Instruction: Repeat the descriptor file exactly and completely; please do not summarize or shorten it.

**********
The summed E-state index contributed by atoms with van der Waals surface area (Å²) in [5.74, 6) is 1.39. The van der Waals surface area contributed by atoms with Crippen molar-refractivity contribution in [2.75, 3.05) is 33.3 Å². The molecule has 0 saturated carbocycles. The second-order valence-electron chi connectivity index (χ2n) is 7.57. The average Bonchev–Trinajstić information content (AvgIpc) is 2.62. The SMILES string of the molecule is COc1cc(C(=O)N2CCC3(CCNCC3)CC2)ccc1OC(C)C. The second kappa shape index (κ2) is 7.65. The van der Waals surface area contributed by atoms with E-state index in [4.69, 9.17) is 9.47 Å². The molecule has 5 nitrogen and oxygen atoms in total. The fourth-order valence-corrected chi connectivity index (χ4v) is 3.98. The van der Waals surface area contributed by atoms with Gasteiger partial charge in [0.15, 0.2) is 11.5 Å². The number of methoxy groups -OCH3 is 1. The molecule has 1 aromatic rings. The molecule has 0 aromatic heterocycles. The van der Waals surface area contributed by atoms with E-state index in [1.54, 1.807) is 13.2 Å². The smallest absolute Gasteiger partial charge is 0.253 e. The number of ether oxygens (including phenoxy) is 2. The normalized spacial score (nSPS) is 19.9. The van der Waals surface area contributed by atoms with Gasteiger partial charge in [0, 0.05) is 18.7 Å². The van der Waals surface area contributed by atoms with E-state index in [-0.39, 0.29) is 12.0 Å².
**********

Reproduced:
The summed E-state index contributed by atoms with van der Waals surface area (Å²) in [5.74, 6) is 1.39. The van der Waals surface area contributed by atoms with Crippen molar-refractivity contribution in [2.75, 3.05) is 33.3 Å². The molecule has 0 saturated carbocycles. The second-order valence-electron chi connectivity index (χ2n) is 7.57. The average Bonchev–Trinajstić information content (AvgIpc) is 2.62. The SMILES string of the molecule is COc1cc(C(=O)N2CCC3(CCNCC3)CC2)ccc1OC(C)C. The second kappa shape index (κ2) is 7.65. The van der Waals surface area contributed by atoms with E-state index in [4.69, 9.17) is 9.47 Å². The molecule has 5 nitrogen and oxygen atoms in total. The fourth-order valence-corrected chi connectivity index (χ4v) is 3.98. The van der Waals surface area contributed by atoms with Gasteiger partial charge in [0.15, 0.2) is 11.5 Å². The number of methoxy groups -OCH3 is 1. The molecule has 1 aromatic rings. The molecule has 0 aromatic heterocycles. The van der Waals surface area contributed by atoms with E-state index in [1.54, 1.807) is 13.2 Å². The smallest absolute Gasteiger partial charge is 0.253 e. The number of ether oxygens (including phenoxy) is 2. The normalized spacial score (nSPS) is 19.9. The van der Waals surface area contributed by atoms with Gasteiger partial charge in [0, 0.05) is 18.7 Å². The van der Waals surface area contributed by atoms with E-state index in [-0.39, 0.29) is 12.0 Å².